Of that roughly 70% of your car's fuel that is wasted, about 85% of that goes out as heat.
Exhaust systems, grills, ducts, radiators, coolant plumbing, and fans.
They're all over your car just to get rid of heat.
But heat is just energy.
Why waste it?
Why not convert it?
That's what car makers are seeking to do via two main strategies.
The first is around the thermoelectric.
Electric effect, that occurs when connected materials react differently to heat, creating an electronic differential between them that generates current.
Space crafts have long used this to generate electricity from the sun's rays.
An example is BMW's work on thermal electric generators that capture the heat in the car's exhaust system to make electricity in a solid state manner.
a 7 series, for example needs up to a thousand watts of electrical power while running.
Any of that demand you can offload from the alternator saves gas.
Researchers at Boise State University along with Robert Bosch, Honda and the Oak Ridge National Labs.
Are working under $8 million federal grant to create better thermal electric generators by using nano material.
They hope to improve vehicle energy efficiency by a solid 5%.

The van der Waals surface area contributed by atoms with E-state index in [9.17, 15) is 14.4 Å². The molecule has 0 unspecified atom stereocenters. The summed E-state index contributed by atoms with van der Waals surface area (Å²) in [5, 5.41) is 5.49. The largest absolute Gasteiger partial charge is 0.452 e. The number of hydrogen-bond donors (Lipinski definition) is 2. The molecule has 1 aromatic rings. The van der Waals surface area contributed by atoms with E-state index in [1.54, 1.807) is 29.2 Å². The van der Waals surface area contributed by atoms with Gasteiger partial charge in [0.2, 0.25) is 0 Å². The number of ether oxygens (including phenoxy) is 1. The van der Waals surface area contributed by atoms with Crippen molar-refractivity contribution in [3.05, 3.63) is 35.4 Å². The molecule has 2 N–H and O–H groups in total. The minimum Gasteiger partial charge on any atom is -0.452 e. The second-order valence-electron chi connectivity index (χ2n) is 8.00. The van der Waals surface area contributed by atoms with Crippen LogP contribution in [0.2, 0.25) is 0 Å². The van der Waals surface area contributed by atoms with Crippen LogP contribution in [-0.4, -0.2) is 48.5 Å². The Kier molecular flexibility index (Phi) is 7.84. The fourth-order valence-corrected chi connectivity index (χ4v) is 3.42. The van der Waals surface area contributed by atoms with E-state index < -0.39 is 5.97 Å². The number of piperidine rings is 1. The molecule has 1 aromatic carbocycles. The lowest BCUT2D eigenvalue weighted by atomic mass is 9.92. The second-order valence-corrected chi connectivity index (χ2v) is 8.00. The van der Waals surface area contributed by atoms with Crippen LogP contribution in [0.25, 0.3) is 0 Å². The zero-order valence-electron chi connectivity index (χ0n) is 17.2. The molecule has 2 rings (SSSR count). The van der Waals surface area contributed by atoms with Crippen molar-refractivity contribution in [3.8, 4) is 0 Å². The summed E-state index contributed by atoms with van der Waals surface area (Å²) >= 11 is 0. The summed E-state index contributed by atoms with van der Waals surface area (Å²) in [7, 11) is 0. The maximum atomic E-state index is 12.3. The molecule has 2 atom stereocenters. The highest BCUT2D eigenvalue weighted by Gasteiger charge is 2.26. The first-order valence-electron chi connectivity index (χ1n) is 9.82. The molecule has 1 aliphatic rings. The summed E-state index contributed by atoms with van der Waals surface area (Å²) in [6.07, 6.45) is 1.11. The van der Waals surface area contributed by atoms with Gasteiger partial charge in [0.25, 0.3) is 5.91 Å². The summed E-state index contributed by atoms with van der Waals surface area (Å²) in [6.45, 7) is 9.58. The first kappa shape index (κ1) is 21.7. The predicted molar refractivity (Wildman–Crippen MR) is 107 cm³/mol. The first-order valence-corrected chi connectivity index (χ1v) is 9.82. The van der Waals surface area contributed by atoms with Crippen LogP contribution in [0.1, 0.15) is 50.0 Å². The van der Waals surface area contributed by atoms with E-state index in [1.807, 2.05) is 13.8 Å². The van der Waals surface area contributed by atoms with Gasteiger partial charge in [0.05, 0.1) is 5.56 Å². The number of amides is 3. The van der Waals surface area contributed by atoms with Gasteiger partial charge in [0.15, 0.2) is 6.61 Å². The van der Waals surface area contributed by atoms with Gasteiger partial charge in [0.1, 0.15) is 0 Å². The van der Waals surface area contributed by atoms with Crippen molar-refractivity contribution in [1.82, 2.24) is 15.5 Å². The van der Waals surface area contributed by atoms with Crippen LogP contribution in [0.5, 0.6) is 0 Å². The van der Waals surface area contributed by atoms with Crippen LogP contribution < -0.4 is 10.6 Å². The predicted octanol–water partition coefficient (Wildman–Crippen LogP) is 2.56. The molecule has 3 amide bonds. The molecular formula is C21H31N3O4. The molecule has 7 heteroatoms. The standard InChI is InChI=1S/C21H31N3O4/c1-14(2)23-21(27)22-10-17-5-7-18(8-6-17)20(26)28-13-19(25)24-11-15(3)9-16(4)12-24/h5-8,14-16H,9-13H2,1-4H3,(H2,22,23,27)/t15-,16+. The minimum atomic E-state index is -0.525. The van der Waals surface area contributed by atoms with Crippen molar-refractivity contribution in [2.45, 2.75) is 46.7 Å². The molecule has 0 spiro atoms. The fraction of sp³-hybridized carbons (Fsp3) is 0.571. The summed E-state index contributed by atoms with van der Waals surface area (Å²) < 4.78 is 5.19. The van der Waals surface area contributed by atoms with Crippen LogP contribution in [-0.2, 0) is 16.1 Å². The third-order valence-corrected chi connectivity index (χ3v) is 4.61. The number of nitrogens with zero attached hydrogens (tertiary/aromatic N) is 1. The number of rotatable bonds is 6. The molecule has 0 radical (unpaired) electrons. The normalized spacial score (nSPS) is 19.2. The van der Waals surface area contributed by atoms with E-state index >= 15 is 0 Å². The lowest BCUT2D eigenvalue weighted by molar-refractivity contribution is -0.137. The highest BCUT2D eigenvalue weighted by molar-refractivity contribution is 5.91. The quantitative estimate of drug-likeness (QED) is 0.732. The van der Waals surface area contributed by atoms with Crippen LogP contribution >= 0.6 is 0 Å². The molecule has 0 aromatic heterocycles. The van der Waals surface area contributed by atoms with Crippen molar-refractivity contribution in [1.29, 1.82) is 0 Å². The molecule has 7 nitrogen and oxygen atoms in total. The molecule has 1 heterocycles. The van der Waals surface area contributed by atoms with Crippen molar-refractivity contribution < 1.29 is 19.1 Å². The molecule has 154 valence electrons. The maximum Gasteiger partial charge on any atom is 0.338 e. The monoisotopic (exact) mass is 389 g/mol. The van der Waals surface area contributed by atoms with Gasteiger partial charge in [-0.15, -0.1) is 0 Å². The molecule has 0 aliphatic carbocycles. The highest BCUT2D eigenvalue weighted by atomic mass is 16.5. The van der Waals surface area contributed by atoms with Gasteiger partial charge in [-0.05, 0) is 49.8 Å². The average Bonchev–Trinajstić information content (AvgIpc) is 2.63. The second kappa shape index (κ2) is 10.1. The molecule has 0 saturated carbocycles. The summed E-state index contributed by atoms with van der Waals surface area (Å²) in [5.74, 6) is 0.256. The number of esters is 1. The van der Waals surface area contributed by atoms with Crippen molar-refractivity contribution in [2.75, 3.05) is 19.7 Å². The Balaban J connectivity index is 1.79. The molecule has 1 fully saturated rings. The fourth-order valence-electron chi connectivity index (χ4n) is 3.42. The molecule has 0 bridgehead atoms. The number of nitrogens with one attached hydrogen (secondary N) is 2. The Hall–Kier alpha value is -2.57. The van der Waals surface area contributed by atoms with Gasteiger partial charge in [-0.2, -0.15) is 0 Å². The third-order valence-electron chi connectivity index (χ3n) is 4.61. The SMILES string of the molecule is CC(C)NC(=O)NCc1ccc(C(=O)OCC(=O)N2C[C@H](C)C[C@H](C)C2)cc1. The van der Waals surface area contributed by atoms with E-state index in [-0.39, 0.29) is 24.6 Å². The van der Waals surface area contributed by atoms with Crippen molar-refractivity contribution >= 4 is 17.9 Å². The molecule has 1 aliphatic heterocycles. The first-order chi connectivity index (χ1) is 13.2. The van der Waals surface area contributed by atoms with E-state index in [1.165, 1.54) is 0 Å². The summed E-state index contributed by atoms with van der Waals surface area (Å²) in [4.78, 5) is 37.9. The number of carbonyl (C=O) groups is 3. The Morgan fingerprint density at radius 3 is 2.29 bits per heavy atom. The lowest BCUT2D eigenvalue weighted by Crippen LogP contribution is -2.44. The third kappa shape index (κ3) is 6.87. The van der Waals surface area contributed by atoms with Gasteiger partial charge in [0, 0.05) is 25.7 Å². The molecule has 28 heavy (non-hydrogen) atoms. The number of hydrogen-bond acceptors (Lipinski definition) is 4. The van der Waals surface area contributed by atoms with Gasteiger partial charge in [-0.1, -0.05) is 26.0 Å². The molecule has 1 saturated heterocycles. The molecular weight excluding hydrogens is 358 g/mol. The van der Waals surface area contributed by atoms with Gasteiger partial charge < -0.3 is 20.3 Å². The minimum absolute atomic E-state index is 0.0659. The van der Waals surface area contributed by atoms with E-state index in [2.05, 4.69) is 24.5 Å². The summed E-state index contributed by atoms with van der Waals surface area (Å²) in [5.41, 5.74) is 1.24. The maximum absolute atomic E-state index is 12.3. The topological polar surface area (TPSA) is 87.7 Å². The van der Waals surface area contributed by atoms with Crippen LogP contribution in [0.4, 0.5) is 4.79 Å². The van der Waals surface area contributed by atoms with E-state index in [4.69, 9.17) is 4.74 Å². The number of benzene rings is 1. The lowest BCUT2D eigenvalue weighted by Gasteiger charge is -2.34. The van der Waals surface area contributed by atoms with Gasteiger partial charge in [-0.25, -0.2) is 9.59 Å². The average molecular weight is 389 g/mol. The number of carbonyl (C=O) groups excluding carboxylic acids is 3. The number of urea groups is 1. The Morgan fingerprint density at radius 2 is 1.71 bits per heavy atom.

Now another main thrust is turbine.
Ford is keen on using exhaust heat to warm up fluid that creates vapor pressure to spin a turbine generator.
Sort of like a mini nuclear power plant, without the nuclear part.
BMW's turbo steamer project is similar and they say it will be on the market in around six years.
They're seeing up to a 15% improvement in test vehicles, but are hoping to get a solid 10% in the real world on longer steady drives.
Now the real keys to all these technologies are three fold.
First, prove their efficiency gains in real world driving.
Next, get the size of the mechanisms down so they fit in small cars where efficiency is often more prized than larger ones.
And of course manage the costs, so that fuel savings are not overshadowed by the price of the tech.
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